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A Visual Feast

Kavita Singh

By Roda Ahluwalia
Mapin Publishing, Ahmedabad, 2008, pp. 170 130, price not stated.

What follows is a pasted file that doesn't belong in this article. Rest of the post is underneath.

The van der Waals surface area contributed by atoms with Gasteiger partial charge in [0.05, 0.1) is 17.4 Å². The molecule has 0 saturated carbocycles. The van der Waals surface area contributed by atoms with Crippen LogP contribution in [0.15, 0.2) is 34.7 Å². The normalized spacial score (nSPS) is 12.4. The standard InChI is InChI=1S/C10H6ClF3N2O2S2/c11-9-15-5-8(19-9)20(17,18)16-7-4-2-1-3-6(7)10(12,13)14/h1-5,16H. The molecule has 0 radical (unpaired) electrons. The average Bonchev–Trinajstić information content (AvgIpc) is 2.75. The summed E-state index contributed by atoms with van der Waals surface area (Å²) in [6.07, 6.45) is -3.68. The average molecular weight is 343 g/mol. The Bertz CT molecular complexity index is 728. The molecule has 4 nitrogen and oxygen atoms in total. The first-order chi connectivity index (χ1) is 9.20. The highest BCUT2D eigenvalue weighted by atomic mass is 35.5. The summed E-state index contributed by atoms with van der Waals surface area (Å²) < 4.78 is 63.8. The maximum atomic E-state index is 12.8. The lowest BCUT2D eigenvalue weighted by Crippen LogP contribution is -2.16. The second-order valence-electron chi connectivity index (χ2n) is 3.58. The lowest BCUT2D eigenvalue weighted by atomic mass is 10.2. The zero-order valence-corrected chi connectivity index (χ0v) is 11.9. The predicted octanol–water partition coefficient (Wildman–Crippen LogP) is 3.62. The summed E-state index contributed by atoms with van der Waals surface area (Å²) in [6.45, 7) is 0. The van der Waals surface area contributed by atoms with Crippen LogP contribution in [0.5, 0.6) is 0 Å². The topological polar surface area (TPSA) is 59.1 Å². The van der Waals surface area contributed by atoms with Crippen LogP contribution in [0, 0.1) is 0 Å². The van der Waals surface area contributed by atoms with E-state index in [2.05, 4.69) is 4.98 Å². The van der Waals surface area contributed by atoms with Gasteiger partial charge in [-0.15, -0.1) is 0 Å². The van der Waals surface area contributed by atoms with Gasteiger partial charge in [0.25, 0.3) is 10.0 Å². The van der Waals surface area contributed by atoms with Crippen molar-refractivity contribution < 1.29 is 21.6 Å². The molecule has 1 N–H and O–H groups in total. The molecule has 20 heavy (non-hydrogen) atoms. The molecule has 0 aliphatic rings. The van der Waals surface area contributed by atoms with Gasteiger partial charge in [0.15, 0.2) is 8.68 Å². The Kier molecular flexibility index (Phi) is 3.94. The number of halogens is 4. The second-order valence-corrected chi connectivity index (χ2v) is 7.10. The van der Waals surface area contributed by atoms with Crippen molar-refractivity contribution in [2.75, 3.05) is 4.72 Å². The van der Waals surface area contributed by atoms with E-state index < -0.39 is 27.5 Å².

Should one judge a book by its cover? By its title? Indeed, one should not and I would hasten to speak out against such a superficial and disrespectful attitude towards books and the great effort that it takes to produce them. Having read Roda Ahluwalia’s book on Rajput painting, however, I feel entitled to say that one does get a good sense of this book from its title and cover. The book’s cover is beautiful, showing a lovely detail from an 18th c Pahari painting showing an abhisarika, a heroine who steals out to meet her lover, undeterred by the dangers of the night. From the cover, we might correctly anticipate the visual feast that lies within the book, whose 113 high-quality reproductions bring us fine images from the Indian painting collections of the British Library and British Museum. The book’s title: Rajput Painting: Romantic, Divine and Courtly Art from India also accurately, alas, suggests that the book will treat its subject in a slightly out-of-date and clichéd way.   The term ‘Rajput Painting’ is used to denote paintings made between 16th-19th centuries for royal and noble patrons in Rajasthan and the lower Himalayas, since the ruling families of most of these kingdoms were of the Rajput caste. The term was coined in 1916 by the great nationalist scholar, Ananda Coomaraswamy in his pioneering book on the subject. Coomarawamy had just scoured the little towns in the region, and with his prescient eye had recognized true quality in paintings that were still unfashionable among the Mughal-obsessed collectors of the day. Most of the extraordinary collection that Co-omaraswamy built is now housed at the Museum of Fine Arts, Boston.   In his book on these paintings, Coomaraswamy took pains to distinguish these paintings from the productions of the Mughal court. ‘Mughal art . . . is of purely aristocratic interest: while that of Rajput painters is universal,’ he said. ‘Rajput art stands to the classic art of India in the same relations as the contemporary vernaculars of Hindustan stand to Sanskrit. . . . Rajput painting . . . emerges as the culture of the whole race, equally shared by kings and peasants.’   For Coomaraswamy, Rajput painting was part of an age-old Indian tradition, while Mughal painting was a brief innovation introduced by outsiders, and one that never really took root. The rhetorical flourish with which Coomaraswamy produced the sharp binary between ‘Mughal’ and ‘Rajput’ passed over the close ...

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